Many people avoid using olive oil for high heat cooking. But many are confused as to what constitutes high heat cooking and how to tell when you have exceeded a safe cooking temperature.
The reason for the confusion may have to do with the knobs on your stove. Most people assume that if you turn your stove knob to high, that means you are cooking with high heat. This is not actually the case. Most home stovetop cooking rarely exceeds 350⁰ F and qualifies as medium heat cooking. Medium heat cooking methods include pan frying, deep frying and sautéing.
Helen Rennie, cooking instructor, explains perfectly that she heated a pan of extra virgin olive oil in a pan with the dial turned to high heat, added potatoes and onions, and after 5 minutes, measured the temperature of the oil. The oil reached a temperate of 220⁰ F -- well under the smoke point of EVOO.
So what is high-heat cooking? There is actually no recognized definition. We can consider anything under the boiling point of water (212⁰ F) low heat. 350⁰ F is the temperature associated with the Maillard Reaction, the chemical process that browns food and gives it flavor. Thus, over 350⁰ F could be considered high heat. That doesn't mean that you can't use olive oil for searing, grilling or broiling. Depending on what you are cooking, it is likely that the sum total temperature of the food you are cooking with the olive oil will be within safe cooking temperatures for olive oil.
Many people mistakenly believe that frying is a high-heat cooking method -- it is not. The correct temperature of the oil to deep fry food is between 350⁰ and 370⁰ F. Once you add the food to the oil, the temperature of the oil will drop up to 100 degrees. The oil will rise in temperature as the food cooks. Once you reach 350⁰ again, it will be time to take the food out of the oil.
Another common point of confusion is mistaking water vapor for smoke. Water turns to vapor at 212⁰ F. When you add food to a hot pan, the white clouds that are released are most likely steam, not smoke. The steam is created by the water in the food evaporating. Smoke can be easily recognized by the acrid odor and the fact that your food will show charring or other signs of burning.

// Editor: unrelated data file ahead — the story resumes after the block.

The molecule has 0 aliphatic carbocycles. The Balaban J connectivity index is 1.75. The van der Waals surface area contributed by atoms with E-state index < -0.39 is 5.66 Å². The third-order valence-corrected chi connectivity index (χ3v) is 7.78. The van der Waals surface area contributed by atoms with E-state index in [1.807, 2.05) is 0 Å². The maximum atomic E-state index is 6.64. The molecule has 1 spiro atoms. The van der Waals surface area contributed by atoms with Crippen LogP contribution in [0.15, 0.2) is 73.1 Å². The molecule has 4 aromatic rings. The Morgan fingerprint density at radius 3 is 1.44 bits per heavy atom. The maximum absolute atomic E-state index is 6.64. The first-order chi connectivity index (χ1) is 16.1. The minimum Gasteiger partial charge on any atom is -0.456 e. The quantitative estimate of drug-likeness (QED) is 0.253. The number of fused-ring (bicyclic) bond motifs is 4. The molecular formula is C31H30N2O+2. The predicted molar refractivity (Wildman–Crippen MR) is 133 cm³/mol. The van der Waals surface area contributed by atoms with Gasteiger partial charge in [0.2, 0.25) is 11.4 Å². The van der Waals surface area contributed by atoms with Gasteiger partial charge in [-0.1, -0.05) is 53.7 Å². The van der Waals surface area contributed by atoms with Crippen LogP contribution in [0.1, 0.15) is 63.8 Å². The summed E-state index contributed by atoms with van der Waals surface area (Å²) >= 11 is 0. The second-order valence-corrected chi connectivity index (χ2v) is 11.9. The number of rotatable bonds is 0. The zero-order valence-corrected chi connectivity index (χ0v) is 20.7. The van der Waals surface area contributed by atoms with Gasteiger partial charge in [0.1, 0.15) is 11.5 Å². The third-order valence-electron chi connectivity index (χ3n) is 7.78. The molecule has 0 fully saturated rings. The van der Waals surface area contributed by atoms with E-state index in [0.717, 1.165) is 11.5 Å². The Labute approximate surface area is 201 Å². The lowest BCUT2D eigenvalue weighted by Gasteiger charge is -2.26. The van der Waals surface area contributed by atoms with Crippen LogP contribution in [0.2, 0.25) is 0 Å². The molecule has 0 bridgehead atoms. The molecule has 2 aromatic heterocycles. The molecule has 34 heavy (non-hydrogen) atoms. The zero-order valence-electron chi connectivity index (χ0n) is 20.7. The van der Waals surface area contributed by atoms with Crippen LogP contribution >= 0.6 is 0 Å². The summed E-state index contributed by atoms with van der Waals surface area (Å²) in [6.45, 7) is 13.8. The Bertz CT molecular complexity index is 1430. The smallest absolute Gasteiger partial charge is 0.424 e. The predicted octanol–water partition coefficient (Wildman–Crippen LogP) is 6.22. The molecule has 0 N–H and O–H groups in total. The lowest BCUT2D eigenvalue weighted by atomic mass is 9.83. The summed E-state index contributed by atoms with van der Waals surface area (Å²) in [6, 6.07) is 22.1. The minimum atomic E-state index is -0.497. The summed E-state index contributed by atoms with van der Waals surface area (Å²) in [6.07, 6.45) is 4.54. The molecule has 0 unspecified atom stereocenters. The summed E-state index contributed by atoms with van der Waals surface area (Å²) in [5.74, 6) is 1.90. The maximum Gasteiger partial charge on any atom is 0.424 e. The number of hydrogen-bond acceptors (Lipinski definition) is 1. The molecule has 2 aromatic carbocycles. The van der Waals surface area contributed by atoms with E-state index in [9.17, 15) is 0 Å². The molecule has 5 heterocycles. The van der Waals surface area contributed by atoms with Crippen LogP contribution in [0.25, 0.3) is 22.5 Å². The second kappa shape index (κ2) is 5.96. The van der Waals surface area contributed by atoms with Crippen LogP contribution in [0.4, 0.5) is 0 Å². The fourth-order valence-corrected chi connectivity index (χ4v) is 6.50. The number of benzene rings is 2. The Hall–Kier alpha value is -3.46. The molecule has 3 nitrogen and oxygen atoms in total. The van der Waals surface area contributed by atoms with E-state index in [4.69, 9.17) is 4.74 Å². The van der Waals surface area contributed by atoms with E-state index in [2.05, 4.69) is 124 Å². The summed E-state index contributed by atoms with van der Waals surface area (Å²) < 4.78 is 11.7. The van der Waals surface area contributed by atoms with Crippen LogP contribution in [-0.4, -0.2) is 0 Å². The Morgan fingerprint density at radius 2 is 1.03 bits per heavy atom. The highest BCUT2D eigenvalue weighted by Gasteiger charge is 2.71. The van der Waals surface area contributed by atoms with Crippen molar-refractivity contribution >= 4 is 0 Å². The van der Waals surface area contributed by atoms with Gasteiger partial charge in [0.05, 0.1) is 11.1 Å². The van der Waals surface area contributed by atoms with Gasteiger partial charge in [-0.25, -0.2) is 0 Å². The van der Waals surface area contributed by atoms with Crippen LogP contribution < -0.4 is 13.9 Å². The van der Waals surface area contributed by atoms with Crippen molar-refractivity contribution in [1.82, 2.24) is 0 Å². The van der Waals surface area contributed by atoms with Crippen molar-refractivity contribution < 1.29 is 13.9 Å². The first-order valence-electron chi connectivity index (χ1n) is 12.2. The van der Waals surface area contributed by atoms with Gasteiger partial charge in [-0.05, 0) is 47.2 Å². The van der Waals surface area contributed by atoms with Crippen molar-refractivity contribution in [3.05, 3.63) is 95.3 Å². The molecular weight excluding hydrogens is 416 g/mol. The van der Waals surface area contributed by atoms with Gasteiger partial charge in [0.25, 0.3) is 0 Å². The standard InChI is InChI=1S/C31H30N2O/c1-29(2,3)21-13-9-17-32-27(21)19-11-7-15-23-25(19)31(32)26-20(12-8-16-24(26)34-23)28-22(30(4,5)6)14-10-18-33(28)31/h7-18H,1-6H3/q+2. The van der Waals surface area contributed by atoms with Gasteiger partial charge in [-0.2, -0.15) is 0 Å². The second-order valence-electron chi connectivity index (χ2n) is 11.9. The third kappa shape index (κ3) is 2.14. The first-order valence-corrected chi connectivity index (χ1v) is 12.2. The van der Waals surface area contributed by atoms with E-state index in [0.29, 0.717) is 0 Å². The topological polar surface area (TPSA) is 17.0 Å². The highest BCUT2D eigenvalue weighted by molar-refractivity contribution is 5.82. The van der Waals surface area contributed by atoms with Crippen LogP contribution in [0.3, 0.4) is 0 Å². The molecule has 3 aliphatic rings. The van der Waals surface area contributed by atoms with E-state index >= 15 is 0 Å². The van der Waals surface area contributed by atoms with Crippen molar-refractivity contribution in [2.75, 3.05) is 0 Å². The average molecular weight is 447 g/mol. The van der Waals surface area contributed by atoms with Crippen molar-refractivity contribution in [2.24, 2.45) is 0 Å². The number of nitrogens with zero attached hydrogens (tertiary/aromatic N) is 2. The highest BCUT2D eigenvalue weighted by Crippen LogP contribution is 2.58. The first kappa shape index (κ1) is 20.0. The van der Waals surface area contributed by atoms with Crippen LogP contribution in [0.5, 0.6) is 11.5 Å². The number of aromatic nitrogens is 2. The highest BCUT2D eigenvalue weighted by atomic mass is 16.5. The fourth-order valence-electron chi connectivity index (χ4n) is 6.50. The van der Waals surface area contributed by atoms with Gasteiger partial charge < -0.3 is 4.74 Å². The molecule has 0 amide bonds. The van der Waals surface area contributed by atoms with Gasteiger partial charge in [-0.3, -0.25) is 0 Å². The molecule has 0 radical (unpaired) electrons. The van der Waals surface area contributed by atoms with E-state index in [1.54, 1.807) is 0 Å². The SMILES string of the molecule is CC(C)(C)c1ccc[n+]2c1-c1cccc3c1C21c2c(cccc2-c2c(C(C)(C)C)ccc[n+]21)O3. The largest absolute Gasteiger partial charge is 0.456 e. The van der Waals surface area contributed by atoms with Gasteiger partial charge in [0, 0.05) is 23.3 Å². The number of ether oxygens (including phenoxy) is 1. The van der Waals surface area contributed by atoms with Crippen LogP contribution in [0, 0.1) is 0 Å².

Some people believe that olive oil heated past a certain temperature will produce something called acrylamides. This is not exactly true. Acrylamides are formed when certain starchy foods, such as potatoes, are cooked over 250° F. This happens regardless of what oil you use. It is not really related to oil or temperature.
Smoke point of cooking fats
Extra virgin olive oil has a moderately high smoke point of 350⁰ - 410⁰ F while olive oil and light-tasting olive oil have a smoke point that ranges from 390⁰ - 470⁰ F. Canola, Sunflower, Soybean, Corn and Peanut oils have smoke points that range from 350⁰ - 450⁰ F. Solid at room temperature fats such as butter, coconut oil and lard have smoke points of 300⁰ - 350⁰. In short, almost all liquid fats have similar smoke points. If you exceed the smoke points of any of these cooking fats, harmful substances may be released into the air and smoke may be produced.
Stability of oil matters
It is interesting to note that no one ever says not to cook with butter or coconut oil due to their low smoke points. Smoke point is not the most important factor when choosing a cooking fat.
The stability of an oil under heat is more important than the smoke point. A recent Australian study published in the ACTA Scientific Nutritional Health Journal studied how common cooking oils and fats broke down when heated for a very long time, or heated past their smoke points. The study found that extra virgin olive oil was more stable than saturated fats like coconut oils, and oils with high smoke points such as avocado oil. Researchers found that the smoke point of an oil did not correlate to the oil's performance when heated. Oils with low smoke point (such as coconut oil), or moderate smoke points (such as extra virgin olive oil), outperformed oils with higher smoke points. Extra virgin olive oil performed better than refined olive oil indicating that the antioxidants in the EVOO may be one of the reasons for its high stability.
In conclusion, there is no recognized definition of "high heat" cooking. Olive oil is safe to use in most home cooking methods including baking, frying, sautéing, roasting and grilling.